(Image via nytimes.com)
A consultant psychiatrist last night called on Government to add lithium salts to the public water supply in a bid to lower the suicide rate and depression among the general population.
At a mental health forum on “Depression in Rural Ireland” in Ennistymon, Co Clare, Dr Moosajee Bhamjee said that “there is growing scientific evidence that adding trace amounts of the drug lithium to a water supply can lower rates of suicide and depression”.
That is the first two sentences from a December 2, 2011 Irish Times article. My first thought (I can be so positive sometimes) was “what could possibly go wrong”. Then I thought of how many times I’ve heard the joke “What is in the water.” One day the answer could be lithium.
Dr Bhamjee said: “A recent article in the British Journal of Psychiatry found the beneficial uses of lithium when it was added to the water supply in parts of Texas.”
So, I checked the British Journal of Psychiatry and the search brought up articles about adding lithium to the water supply as well as this article about the ‘high’ natural lithium content in the drinking water in parts of Texas and the lower rates of suicide and crimes those areas.
I understand why the doctor wants to do it and he claims that “a community would not get “hooked” on lithium “because the doses would be so small”. I know that fluoride is added to water and various foods are fortified with a variety of vitamins and minerals to help us. All that I could think about when I started reading the article is what happens if the wrong dose is added in the water. All drugs have side effects. This isn’t a drug that everyone needs. This isn’t a drug that works for everyone. Is adding it to the water that great a benefit compared to how it may affect some people. At what point would the lithium start interacting with other drugs that people take. And what about drugs that are in the public water supply because people flush their old prescriptions down their toilets. From the New York Times article Drugs Are in the Water. Does It Matter?:
Initial efforts concentrate on measuring what is getting into the nation’s surface and groundwater. The discharge of pharmaceutical residues from manufacturing plants is well documented and controlled, according to the E.P.A., but the contribution from individuals in sewage or septic systems “has been largely overlooked.”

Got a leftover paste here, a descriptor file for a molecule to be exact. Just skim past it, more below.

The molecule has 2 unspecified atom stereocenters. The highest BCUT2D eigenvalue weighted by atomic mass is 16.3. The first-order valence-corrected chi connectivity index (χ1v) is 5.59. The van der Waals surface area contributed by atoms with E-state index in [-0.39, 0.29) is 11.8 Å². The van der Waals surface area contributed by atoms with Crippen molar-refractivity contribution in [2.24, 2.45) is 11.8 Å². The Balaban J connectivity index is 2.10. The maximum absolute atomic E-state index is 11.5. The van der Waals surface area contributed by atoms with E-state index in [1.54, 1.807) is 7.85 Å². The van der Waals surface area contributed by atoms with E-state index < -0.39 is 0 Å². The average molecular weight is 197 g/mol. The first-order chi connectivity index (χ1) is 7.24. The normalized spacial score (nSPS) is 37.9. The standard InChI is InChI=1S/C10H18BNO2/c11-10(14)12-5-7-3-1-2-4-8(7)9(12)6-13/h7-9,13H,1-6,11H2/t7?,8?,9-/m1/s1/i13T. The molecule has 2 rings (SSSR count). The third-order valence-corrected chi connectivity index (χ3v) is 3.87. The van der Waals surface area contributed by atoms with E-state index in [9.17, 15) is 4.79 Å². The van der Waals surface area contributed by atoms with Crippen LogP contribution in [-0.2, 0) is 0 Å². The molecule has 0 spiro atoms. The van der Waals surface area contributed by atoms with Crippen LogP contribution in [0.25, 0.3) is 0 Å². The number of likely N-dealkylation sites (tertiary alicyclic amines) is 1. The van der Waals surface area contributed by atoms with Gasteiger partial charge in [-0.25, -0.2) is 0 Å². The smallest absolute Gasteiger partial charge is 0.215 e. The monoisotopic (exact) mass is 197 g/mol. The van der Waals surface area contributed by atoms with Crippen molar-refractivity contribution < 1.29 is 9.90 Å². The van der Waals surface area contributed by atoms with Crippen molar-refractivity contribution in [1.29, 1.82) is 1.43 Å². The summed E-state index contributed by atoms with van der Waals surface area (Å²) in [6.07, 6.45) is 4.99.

And unlike pesticides, which are intentionally released in measured applications, or industrial discharges in air and water, whose effects have also been studied in relative detail, the environmental agency says, pharmaceutical residues pass unmeasured through wastewater treatment facilities that have not been designed to deal with them.
Many of the compounds in question break down quickly in the environment. In theory, that would lessen their potential to make trouble, were it not for the fact that many are in such wide use that they are constantly replenished in the water.
When I read articles such as these, I wonder how the cumulative effect of “a little bit of this” and “a little bit of that” in our drinking water is affecting us. Like any other chemical that we keep ingesting over time, some of us must be affected. I know I was wondering about that during the first few years I was sick and doctors couldn’t figure out why I wasn’t getting better. Repairs were being done in the lobby of the apartment building I lived in at the time I became sick. Who knows what we were breathing in as we walked past the work. My apartment faced a major highway that was a mile or two away from the building. Was something leaking from one of the trucks that went by each day. Did something cause my genes to mutate? Gene mutations can be hereditary or they can be acquired at some point in your life because something triggered the change. When you’re not able to get answers from the doctors, so many questions are racing through your mind.
So, what do you think? Do you think it’s a good idea to add lithium to the public water supply, do you think it could make that much of a difference and are the benefits greater than the risks?